22. 22. • Policies and Protocols have been implemented in all centres • Clinical Audit Forms are completed for moderate and severe users of recombinant products 6-monthly from January 2012 • Data is recorded in clinics based on information provided by patients • The Data has been recorded on the Clinical Audit System • Allowing comparative clinical audit across the Haemophilia Centres Systems & processes adopted in clinical practice
  23. 23. % severe patients on home therapy 0% 10% 20% 30% 40% 50% 60% 70% 80% 90% 100% Aberdeen Dundee Inverness Edinburgh Glasgow Edinburgh- Paed Yorkhill - Paed
  24. 24. % severe patients receiving standard prophylaxis 0% 10% 20% 30% 40% 50% 60% 70% 80% 90% 100% Aberdeen Dundee Inverness Edinburgh Glasgow Edin burgh- Paed Yorkhill - Paed 0% 10% 20% 30% 40% 50% 60% 70% 80% 90% 100% Aberdeen Dundee Inverness Edinburgh Glasgow Edin burgh- Paed Yorkhill - Paed % patients with a spontaneous major bleed
  25. 25. % severe patients losing >5 school or work days as result of bleeding % severe patients free of spontaneous bleeds 0% 10% 20% 30% 40% 50% 60% 70% 80% 90% 100% Aberdeen Dundee Inverness Edinburgh Glasgow Edinburgh- Paed Yorkhill - Paed Treatment Centre 0% 10% 20% 30% 40% 50% 60% 70% 80% 90% 100% Aberdeen Dundee Inverness Edinburgh Glasgow Edin burgh- Paed Yorkhill - Paed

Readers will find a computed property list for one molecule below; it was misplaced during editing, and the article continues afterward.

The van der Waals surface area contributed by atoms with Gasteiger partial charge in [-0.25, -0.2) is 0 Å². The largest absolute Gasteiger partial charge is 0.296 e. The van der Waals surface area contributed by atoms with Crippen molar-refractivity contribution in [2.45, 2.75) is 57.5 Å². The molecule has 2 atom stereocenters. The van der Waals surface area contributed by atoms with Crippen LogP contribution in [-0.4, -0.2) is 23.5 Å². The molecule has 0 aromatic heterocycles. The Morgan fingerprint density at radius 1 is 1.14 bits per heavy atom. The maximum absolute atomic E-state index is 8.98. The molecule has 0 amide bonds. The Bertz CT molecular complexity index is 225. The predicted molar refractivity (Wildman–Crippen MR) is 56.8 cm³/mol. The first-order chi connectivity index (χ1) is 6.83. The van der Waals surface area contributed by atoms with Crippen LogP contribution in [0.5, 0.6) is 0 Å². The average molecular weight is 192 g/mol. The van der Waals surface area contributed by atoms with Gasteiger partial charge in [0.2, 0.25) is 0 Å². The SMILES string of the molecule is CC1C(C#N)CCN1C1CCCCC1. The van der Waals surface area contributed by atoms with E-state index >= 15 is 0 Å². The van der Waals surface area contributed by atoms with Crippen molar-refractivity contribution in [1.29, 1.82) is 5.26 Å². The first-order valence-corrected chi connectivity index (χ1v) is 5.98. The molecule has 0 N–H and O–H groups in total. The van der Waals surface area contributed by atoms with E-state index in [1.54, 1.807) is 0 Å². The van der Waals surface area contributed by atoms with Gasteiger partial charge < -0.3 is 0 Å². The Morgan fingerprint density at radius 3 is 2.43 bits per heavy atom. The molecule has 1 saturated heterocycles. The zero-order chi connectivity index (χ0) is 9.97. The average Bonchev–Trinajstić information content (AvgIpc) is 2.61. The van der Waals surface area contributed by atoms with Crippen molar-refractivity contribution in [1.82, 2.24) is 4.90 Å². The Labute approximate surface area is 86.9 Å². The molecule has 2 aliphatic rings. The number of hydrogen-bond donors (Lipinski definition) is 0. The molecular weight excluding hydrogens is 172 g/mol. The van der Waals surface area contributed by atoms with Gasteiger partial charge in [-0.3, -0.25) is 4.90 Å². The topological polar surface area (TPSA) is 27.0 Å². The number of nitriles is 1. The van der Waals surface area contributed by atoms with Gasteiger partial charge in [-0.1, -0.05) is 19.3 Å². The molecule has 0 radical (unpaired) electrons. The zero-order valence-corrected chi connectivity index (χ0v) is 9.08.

26. 26. Improving quality and effectiveness of care Policies and Protocols have driven changes in practice - formalised processes and ensures a standardised approach across all centres Clinical Audit reports: - demonstrate patient outcomes - allows centres to review and discuss the most clinically appropriate and effective care for patients - Scottish peer review meetings established to discuss ‘exception cases’ - highlight where targeted work is required to drive improvements in clinical care
  27. 27. Disinvestment in NHS Lothian.......... “just say NO!”
  28. 28. Disinterested in NHS Lothian.......... “just say NO!”
  29. 29. Disinvestment in NHS Lothian.......... Attempting to use evidence to change practice.....
  30. 30. Just say NO! • ..............it’s not affordable • ..............it’s not possible • Difficult in a “free” healthcare system • Politically damaging • Withdrawal of what is already available is unpopular with patients and doctors. • Can’t just say NO!!!
  31. 31. Priority setting...... Which one? • Patient- did we ask?? Most important?!??! • Financial- don’t need to ask!! • Quality- what questions to ask? • Outcomes- Was the question biased? • Many more.................... -Croydon list -McKinsey